Quantification of the Microcirculatory Response to Freezing
Extensive clinical and experimental data verify that freezing and thawing processes can produce trauma and necrosis in living tissue. The primary effects associated with this phenomena have been summarized in several recent reviews1-3. The response of tissue to freezing injury is intimately related to modifications produced in the functional state of the localized circulatory system. Although subzero tissue temperatures are requisite to freezing insult, they may not be damaging per se; concommitant vascular collaspe may be the ultimate factor in tissue death. For example, skin, frozen to the extent that if left in place it will inevitably die, has been shown to survive if transplanted to a normal vascular bed4,5. Thus, under the proper conditions, damage caused by freezing can be reversed if adequate blood circulation is maintained.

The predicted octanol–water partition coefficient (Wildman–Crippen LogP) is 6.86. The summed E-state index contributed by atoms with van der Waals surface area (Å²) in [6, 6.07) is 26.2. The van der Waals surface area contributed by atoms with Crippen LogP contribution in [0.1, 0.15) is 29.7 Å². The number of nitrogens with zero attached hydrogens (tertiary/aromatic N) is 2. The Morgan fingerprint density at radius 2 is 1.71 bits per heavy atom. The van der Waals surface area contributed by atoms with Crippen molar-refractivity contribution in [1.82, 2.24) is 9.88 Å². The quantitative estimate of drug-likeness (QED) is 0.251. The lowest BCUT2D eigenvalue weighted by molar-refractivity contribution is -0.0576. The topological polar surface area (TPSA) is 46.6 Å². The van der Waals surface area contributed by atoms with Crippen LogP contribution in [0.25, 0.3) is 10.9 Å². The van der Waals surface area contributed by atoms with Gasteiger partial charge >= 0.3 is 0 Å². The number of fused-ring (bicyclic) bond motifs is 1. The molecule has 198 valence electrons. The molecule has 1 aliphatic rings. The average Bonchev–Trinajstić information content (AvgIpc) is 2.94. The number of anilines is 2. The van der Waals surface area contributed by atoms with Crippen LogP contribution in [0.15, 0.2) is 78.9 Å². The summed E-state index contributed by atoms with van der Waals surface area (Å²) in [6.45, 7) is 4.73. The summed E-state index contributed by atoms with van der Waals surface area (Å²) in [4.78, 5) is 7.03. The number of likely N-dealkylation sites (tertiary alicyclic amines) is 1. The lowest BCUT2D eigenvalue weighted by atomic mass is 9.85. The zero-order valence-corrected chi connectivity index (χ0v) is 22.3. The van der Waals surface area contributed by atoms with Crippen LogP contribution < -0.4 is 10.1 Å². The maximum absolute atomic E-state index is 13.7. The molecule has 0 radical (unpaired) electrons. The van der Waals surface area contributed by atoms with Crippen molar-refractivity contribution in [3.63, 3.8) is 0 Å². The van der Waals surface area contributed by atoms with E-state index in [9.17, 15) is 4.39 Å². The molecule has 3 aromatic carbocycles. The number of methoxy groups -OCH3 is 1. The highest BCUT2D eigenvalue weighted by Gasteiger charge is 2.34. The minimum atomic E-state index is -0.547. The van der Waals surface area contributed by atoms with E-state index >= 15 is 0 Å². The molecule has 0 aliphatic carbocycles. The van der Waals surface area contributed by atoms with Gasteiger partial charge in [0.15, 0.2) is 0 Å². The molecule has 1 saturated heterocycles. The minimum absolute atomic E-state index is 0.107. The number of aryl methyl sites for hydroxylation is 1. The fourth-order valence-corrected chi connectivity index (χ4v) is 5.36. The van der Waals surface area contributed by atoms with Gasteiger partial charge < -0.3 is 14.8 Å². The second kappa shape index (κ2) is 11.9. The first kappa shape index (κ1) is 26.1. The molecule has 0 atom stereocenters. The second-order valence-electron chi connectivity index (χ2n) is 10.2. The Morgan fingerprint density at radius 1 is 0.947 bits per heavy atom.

KeywordsGray Level Microcirculatory Response Macromolecular Leakage Copy Device Interstitial Transport
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